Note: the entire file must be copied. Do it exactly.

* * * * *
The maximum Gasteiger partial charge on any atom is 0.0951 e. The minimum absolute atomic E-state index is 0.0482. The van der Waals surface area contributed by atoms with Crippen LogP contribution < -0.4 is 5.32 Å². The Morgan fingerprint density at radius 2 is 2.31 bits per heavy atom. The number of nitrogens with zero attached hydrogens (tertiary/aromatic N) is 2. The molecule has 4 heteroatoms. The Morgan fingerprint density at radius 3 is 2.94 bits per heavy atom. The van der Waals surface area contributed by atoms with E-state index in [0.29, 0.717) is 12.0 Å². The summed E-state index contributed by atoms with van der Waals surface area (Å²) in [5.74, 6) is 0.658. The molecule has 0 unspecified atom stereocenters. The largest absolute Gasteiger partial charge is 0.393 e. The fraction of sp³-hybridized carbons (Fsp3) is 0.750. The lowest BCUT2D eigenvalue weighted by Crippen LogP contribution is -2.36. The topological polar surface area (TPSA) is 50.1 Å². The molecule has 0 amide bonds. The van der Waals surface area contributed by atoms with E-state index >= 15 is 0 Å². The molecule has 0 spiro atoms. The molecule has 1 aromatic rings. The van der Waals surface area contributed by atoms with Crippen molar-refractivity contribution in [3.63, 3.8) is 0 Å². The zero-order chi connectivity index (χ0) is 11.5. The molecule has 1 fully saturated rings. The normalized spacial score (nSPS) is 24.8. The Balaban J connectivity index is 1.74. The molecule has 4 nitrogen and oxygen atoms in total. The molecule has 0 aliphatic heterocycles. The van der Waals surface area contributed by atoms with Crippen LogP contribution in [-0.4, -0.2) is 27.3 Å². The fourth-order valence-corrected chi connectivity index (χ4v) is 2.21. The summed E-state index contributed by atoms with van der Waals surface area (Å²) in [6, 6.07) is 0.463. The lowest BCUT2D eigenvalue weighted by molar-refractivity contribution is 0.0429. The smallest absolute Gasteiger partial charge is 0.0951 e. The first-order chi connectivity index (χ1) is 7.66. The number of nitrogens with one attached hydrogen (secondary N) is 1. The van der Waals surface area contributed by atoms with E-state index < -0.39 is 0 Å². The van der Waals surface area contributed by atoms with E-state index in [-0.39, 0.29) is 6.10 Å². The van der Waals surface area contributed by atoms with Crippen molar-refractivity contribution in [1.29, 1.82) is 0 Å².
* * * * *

The maximum Gasteiger partial charge on any atom is 0.0951 e. The minimum absolute atomic E-state index is 0.0482. The van der Waals surface area contributed by atoms with Crippen LogP contribution < -0.4 is 5.32 Å². The Morgan fingerprint density at radius 2 is 2.31 bits per heavy atom. The number of nitrogens with zero attached hydrogens (tertiary/aromatic N) is 2. The molecule has 4 heteroatoms. The Morgan fingerprint density at radius 3 is 2.94 bits per heavy atom. The van der Waals surface area contributed by atoms with E-state index in [0.29, 0.717) is 12.0 Å². The summed E-state index contributed by atoms with van der Waals surface area (Å²) in [5.74, 6) is 0.658. The molecule has 0 unspecified atom stereocenters. The largest absolute Gasteiger partial charge is 0.393 e. The fraction of sp³-hybridized carbons (Fsp3) is 0.750. The lowest BCUT2D eigenvalue weighted by Crippen LogP contribution is -2.36. The topological polar surface area (TPSA) is 50.1 Å². The molecule has 0 amide bonds. The van der Waals surface area contributed by atoms with E-state index >= 15 is 0 Å². The molecule has 0 spiro atoms. The molecule has 1 aromatic rings. The van der Waals surface area contributed by atoms with Crippen molar-refractivity contribution in [3.63, 3.8) is 0 Å². The zero-order chi connectivity index (χ0) is 11.5. The molecule has 1 fully saturated rings. The normalized spacial score (nSPS) is 24.8. The Balaban J connectivity index is 1.74. The molecule has 4 nitrogen and oxygen atoms in total. The molecule has 0 aliphatic heterocycles. The van der Waals surface area contributed by atoms with Crippen LogP contribution in [-0.4, -0.2) is 27.3 Å². The fourth-order valence-corrected chi connectivity index (χ4v) is 2.21. The summed E-state index contributed by atoms with van der Waals surface area (Å²) in [6, 6.07) is 0.463. The lowest BCUT2D eigenvalue weighted by molar-refractivity contribution is 0.0429. The smallest absolute Gasteiger partial charge is 0.0951 e. The first-order chi connectivity index (χ1) is 7.66. The number of nitrogens with one attached hydrogen (secondary N) is 1. The van der Waals surface area contributed by atoms with E-state index < -0.39 is 0 Å². The van der Waals surface area contributed by atoms with E-state index in [-0.39, 0.29) is 6.10 Å². The van der Waals surface area contributed by atoms with Crippen molar-refractivity contribution in [1.29, 1.82) is 0 Å².